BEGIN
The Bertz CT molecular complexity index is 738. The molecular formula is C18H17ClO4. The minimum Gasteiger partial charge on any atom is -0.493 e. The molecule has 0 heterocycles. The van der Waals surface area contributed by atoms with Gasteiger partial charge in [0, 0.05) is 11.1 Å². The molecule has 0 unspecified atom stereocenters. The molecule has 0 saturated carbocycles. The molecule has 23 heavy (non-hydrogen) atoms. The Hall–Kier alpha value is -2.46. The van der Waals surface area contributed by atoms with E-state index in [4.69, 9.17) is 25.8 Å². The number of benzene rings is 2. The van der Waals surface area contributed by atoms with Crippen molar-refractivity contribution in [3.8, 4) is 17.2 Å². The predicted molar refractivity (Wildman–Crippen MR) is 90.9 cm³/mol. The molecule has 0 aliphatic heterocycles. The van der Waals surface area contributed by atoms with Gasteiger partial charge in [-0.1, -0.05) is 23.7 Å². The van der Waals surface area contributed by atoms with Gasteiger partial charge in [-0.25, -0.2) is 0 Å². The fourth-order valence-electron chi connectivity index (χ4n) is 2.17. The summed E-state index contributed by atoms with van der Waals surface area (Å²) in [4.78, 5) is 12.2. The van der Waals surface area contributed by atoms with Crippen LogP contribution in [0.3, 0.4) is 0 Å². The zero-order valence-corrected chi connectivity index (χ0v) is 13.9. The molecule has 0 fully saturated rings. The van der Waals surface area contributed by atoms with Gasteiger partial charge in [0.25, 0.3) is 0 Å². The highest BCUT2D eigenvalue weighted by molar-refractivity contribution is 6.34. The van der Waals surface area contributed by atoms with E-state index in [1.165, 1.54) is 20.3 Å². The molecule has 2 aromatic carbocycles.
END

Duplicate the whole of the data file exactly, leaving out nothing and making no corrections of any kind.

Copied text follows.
The Bertz CT molecular complexity index is 738. The molecular formula is C18H17ClO4. The minimum Gasteiger partial charge on any atom is -0.493 e. The molecule has 0 heterocycles. The van der Waals surface area contributed by atoms with Gasteiger partial charge in [0, 0.05) is 11.1 Å². The molecule has 0 unspecified atom stereocenters. The molecule has 0 saturated carbocycles. The molecule has 23 heavy (non-hydrogen) atoms. The Hall–Kier alpha value is -2.46. The van der Waals surface area contributed by atoms with E-state index in [4.69, 9.17) is 25.8 Å². The number of benzene rings is 2. The van der Waals surface area contributed by atoms with Crippen molar-refractivity contribution in [3.8, 4) is 17.2 Å². The predicted molar refractivity (Wildman–Crippen MR) is 90.9 cm³/mol. The molecule has 0 aliphatic heterocycles. The van der Waals surface area contributed by atoms with Gasteiger partial charge in [-0.1, -0.05) is 23.7 Å². The van der Waals surface area contributed by atoms with Gasteiger partial charge in [-0.25, -0.2) is 0 Å². The fourth-order valence-electron chi connectivity index (χ4n) is 2.17. The summed E-state index contributed by atoms with van der Waals surface area (Å²) in [4.78, 5) is 12.2. The van der Waals surface area contributed by atoms with Crippen LogP contribution in [0.3, 0.4) is 0 Å². The zero-order valence-corrected chi connectivity index (χ0v) is 13.9. The molecule has 0 fully saturated rings. The van der Waals surface area contributed by atoms with Gasteiger partial charge in [0.25, 0.3) is 0 Å². The highest BCUT2D eigenvalue weighted by molar-refractivity contribution is 6.34. The van der Waals surface area contributed by atoms with E-state index in [1.165, 1.54) is 20.3 Å². The molecule has 2 aromatic carbocycles.